Carnage on global markets despite stimulus packages

Iseq finishes down almost 8% as European shares see worst close in nearly seven years

Trading was briefly halted on Wall Street, while European shares marked their worst close in nearly seven years on Wednesday as recent stimulus measures failed to placate investors seeking to exit equities in the face of the coronavirus pandemic.

Britain’s stock markets also fell for the eighth day in 10, as more companies warned of a severe hit to earnings from the coronavirus outbreak.


The Iseq finished down almost 8 per cent as the Irish stock exchange was roiled along with its peers.

Heavyweight stocks dragged the Iseq deep into the red. CRH, the building materials giant, fell more than 14 per cent to €17.42 on fears of a global recession and moves by an activist investor.


The banks also performed particularly poorly, as institutions were leaned on by Government to show forbearance to SMEs and people caught up in the crisis. AIB was down 18 per cent to €1.01, while Bank of Ireland was down almost 10 per cent to €1.84.


The blue-chip Ftse 100 fell 4 per cent, with travel stocks such as Easyjet and InterContinental Hotels under pressure. Aerospace engineers Meggitt, Senior and Rolls-Royce dropped between 11 per cent and 25 per cent as evidence grew of the severe damage the crisis is doing to global airlines.

IT company Micro Focus International slumped 22.6 per cent as it scrapped its final dividend as part of its plan to prepare for the fallout from the crisis.

Car retailer Pendragon dropped 12 per cent as it warned the virus spread in Britain could reduce footfall and worsen results that already show it losing money.

Wagamama owner Restaurant Brands and another pub operator, Mitchells and Butler also outlined severe falls in sales and efforts to shore up their financial situation for later in the year.

British fashion brand Superdry tumbled 30 per cent after warning it would miss its 2020 targets, but also said it had a strong capital position and was in talks with lenders about additional flexibility and liquidity.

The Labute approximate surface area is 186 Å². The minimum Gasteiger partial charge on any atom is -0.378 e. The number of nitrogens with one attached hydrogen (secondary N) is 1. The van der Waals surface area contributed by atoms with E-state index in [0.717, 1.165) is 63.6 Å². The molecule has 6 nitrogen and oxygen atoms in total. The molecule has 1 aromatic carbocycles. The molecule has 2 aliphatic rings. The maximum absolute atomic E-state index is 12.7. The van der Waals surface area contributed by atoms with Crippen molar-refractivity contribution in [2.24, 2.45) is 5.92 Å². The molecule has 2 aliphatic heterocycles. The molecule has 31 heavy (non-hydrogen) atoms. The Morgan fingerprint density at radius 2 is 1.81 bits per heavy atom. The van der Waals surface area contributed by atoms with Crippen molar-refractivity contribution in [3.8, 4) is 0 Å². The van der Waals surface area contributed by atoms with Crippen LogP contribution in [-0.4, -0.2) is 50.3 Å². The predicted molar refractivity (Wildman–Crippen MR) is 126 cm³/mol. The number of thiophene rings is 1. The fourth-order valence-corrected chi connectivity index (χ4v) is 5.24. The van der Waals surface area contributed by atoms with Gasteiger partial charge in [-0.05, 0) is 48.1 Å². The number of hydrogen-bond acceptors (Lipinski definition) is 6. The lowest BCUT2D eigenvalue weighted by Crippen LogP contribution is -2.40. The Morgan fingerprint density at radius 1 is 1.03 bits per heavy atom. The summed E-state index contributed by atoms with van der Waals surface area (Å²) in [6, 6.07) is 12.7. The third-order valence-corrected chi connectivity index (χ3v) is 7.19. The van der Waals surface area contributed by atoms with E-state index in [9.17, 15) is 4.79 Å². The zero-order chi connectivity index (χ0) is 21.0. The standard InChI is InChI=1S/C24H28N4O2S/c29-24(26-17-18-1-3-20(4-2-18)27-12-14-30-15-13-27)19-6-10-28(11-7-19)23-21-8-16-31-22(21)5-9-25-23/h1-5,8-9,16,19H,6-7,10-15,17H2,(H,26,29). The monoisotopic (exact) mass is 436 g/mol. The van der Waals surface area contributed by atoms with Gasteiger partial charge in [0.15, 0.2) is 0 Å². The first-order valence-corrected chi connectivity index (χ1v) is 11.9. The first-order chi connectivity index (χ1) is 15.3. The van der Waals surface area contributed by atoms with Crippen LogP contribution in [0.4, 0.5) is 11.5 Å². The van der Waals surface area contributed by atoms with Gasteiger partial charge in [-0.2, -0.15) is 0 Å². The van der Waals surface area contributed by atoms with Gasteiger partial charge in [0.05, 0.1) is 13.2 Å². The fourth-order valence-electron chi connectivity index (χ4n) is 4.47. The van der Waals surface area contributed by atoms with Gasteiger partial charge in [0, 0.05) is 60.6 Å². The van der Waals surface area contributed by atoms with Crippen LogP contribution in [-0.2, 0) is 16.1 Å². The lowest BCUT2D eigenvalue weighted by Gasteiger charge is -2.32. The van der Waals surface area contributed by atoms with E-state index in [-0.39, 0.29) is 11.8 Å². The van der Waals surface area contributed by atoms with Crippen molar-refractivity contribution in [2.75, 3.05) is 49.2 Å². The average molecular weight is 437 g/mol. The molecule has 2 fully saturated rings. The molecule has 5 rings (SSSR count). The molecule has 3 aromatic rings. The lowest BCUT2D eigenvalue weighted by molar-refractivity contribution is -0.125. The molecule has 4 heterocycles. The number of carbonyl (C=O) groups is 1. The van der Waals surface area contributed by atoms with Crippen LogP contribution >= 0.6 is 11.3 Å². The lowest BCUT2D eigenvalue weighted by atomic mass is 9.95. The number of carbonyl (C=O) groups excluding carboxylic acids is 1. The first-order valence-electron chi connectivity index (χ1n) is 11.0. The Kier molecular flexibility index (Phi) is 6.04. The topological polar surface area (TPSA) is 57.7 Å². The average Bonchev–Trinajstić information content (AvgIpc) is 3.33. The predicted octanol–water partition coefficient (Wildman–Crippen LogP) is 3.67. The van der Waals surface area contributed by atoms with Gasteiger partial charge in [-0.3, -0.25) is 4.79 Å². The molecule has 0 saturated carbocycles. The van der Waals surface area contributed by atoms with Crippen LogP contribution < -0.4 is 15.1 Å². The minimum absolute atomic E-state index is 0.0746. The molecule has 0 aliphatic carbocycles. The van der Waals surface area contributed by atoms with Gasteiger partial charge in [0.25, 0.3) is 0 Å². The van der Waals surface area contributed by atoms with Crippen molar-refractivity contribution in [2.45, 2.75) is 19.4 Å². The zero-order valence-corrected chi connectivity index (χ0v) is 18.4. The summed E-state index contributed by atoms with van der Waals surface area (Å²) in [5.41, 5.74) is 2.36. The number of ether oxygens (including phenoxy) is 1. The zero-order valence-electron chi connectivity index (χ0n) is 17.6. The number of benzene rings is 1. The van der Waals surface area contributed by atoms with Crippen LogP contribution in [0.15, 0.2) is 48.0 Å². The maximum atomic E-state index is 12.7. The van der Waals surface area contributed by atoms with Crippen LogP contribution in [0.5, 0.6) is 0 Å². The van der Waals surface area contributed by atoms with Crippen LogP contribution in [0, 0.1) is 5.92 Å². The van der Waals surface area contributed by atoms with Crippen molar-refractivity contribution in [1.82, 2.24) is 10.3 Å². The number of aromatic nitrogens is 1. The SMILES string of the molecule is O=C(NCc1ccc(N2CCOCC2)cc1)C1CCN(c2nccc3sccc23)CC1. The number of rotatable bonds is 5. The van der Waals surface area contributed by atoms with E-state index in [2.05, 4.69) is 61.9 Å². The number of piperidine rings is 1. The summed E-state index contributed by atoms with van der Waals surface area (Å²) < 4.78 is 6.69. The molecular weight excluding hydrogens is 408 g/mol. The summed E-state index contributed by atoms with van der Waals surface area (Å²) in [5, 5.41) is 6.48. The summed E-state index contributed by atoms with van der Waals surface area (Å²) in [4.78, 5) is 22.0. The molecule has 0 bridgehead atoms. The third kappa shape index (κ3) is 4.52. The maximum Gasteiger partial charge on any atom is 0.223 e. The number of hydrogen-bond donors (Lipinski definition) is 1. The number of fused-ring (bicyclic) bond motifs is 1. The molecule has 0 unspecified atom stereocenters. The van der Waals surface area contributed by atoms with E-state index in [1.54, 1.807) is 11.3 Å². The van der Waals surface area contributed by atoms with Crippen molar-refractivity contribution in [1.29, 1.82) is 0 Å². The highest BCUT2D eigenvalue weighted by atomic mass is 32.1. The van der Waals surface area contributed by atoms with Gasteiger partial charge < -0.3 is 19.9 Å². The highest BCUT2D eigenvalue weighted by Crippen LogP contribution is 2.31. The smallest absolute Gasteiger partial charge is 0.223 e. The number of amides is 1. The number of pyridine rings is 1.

Among the few gainers were supermarket chains, with WM Morrison Supermarkets and Sainbury's gaining more than 10 per cent amid panic buying by shoppers.


The pan-European Stoxx 600 index closed down 3.9 per cent, negating all of Tuesday’s gains when a bumper stimulus plan from the Spanish government had spurred some buying in regional equities. The Stoxx 600 has lost a quarter of its value in March, and is set for its worst month ever after the epicentre of the outbreak shifted from China to Europe.

Given that several European players depend on US demand for engineering services and parts, a slowdown in US industrial activity will send ripples across Europe. Airbus tumbled 22.2 per cent to its lowest since 2016. France's Safran, which supplies Boeing, ended nearly 23per cent down.

Among other movers reeling from the impact of the outbreak is cruise operator Carnival, which bottomed out the Stoxx 600, plunging 34 per cent as the global tourism industry saw demand flat-lining.

New York

By early afternoon, the Dow was down 9.06 per cent, the S&P 8.35 per cent, Nasdaq 7.66 per cent

After the S&P 500 fell more than 7 per cent, it triggered a 15-minute pause, with stocks adding to losses when trading resumed. The next halt would occur at a 13 per cent decline.

The Dow Jones Industrial Average wiped out all the gains logged since Donald Trump’s inauguration, dropping as much as 10 per cent, with investors craving more government spending to offset the virus impact.

With airports and hotels emptying and airlines asking staff to take unpaid leave to stem losses, the S&P 1500 airlines index sank 27.6 per cent, in what could be its worst day on record. Shares in Hilton, Marriott and Hyatt hotels fell 20 per cent to 30 per cent.

Additional reporting: Reuters, Bloomberg

Mark Paul

Mark Paul

Mark Paul is London Correspondent for The Irish Times